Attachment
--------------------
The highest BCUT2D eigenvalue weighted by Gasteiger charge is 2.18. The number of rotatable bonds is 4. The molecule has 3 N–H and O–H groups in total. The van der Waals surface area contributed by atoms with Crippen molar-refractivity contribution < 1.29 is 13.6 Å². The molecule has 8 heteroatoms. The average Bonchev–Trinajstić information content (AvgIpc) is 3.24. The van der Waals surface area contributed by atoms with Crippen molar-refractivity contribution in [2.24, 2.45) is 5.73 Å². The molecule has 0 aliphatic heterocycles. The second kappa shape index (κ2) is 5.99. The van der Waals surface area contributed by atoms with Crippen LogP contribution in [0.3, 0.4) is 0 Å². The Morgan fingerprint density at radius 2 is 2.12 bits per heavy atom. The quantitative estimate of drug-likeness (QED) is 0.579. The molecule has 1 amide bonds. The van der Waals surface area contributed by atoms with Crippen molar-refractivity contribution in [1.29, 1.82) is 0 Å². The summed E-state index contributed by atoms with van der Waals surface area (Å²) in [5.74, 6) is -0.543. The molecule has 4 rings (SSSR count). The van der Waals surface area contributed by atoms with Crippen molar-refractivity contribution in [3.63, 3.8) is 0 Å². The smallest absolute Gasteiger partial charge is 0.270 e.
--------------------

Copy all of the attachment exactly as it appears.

The highest BCUT2D eigenvalue weighted by Gasteiger charge is 2.18. The number of rotatable bonds is 4. The molecule has 3 N–H and O–H groups in total. The van der Waals surface area contributed by atoms with Crippen molar-refractivity contribution < 1.29 is 13.6 Å². The molecule has 8 heteroatoms. The average Bonchev–Trinajstić information content (AvgIpc) is 3.24. The van der Waals surface area contributed by atoms with Crippen molar-refractivity contribution in [2.24, 2.45) is 5.73 Å². The molecule has 0 aliphatic heterocycles. The second kappa shape index (κ2) is 5.99. The van der Waals surface area contributed by atoms with Crippen LogP contribution in [0.3, 0.4) is 0 Å². The Morgan fingerprint density at radius 2 is 2.12 bits per heavy atom. The quantitative estimate of drug-likeness (QED) is 0.579. The molecule has 1 amide bonds. The van der Waals surface area contributed by atoms with Crippen molar-refractivity contribution in [1.29, 1.82) is 0 Å². The summed E-state index contributed by atoms with van der Waals surface area (Å²) in [5.74, 6) is -0.543. The molecule has 4 rings (SSSR count). The van der Waals surface area contributed by atoms with Crippen molar-refractivity contribution in [3.63, 3.8) is 0 Å². The smallest absolute Gasteiger partial charge is 0.270 e.